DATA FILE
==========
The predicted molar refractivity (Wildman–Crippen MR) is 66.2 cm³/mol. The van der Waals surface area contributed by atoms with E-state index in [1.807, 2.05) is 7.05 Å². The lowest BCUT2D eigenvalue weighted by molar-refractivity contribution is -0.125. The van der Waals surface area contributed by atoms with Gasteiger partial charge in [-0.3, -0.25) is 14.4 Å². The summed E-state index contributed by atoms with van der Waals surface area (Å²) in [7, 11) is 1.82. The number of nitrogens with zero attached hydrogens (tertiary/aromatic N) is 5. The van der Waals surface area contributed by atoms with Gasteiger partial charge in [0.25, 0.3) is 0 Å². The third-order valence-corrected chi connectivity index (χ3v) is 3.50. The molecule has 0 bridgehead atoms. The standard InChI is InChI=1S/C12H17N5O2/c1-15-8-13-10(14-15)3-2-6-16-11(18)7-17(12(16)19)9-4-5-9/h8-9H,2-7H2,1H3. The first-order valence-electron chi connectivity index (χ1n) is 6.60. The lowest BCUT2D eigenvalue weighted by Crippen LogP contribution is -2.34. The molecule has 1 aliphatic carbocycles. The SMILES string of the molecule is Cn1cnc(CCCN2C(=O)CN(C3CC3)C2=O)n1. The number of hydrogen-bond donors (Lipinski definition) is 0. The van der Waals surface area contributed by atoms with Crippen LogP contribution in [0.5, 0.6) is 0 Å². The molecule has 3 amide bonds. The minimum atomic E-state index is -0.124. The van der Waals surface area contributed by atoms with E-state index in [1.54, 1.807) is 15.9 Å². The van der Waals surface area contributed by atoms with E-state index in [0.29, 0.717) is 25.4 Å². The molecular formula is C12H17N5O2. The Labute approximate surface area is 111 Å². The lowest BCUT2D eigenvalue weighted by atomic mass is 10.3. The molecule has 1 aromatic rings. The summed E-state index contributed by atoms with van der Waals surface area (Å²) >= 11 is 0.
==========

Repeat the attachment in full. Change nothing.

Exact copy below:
The predicted molar refractivity (Wildman–Crippen MR) is 66.2 cm³/mol. The van der Waals surface area contributed by atoms with E-state index in [1.807, 2.05) is 7.05 Å². The lowest BCUT2D eigenvalue weighted by molar-refractivity contribution is -0.125. The van der Waals surface area contributed by atoms with Gasteiger partial charge in [-0.3, -0.25) is 14.4 Å². The summed E-state index contributed by atoms with van der Waals surface area (Å²) in [7, 11) is 1.82. The number of nitrogens with zero attached hydrogens (tertiary/aromatic N) is 5. The van der Waals surface area contributed by atoms with Gasteiger partial charge in [0.25, 0.3) is 0 Å². The third-order valence-corrected chi connectivity index (χ3v) is 3.50. The molecule has 0 bridgehead atoms. The standard InChI is InChI=1S/C12H17N5O2/c1-15-8-13-10(14-15)3-2-6-16-11(18)7-17(12(16)19)9-4-5-9/h8-9H,2-7H2,1H3. The first-order valence-electron chi connectivity index (χ1n) is 6.60. The lowest BCUT2D eigenvalue weighted by Crippen LogP contribution is -2.34. The molecule has 1 aliphatic carbocycles. The SMILES string of the molecule is Cn1cnc(CCCN2C(=O)CN(C3CC3)C2=O)n1. The number of hydrogen-bond donors (Lipinski definition) is 0. The van der Waals surface area contributed by atoms with Crippen LogP contribution in [0.5, 0.6) is 0 Å². The molecule has 3 amide bonds. The minimum atomic E-state index is -0.124. The van der Waals surface area contributed by atoms with E-state index in [1.54, 1.807) is 15.9 Å². The van der Waals surface area contributed by atoms with E-state index in [0.29, 0.717) is 25.4 Å². The molecular formula is C12H17N5O2. The Labute approximate surface area is 111 Å². The lowest BCUT2D eigenvalue weighted by atomic mass is 10.3. The molecule has 1 aromatic rings. The summed E-state index contributed by atoms with van der Waals surface area (Å²) >= 11 is 0.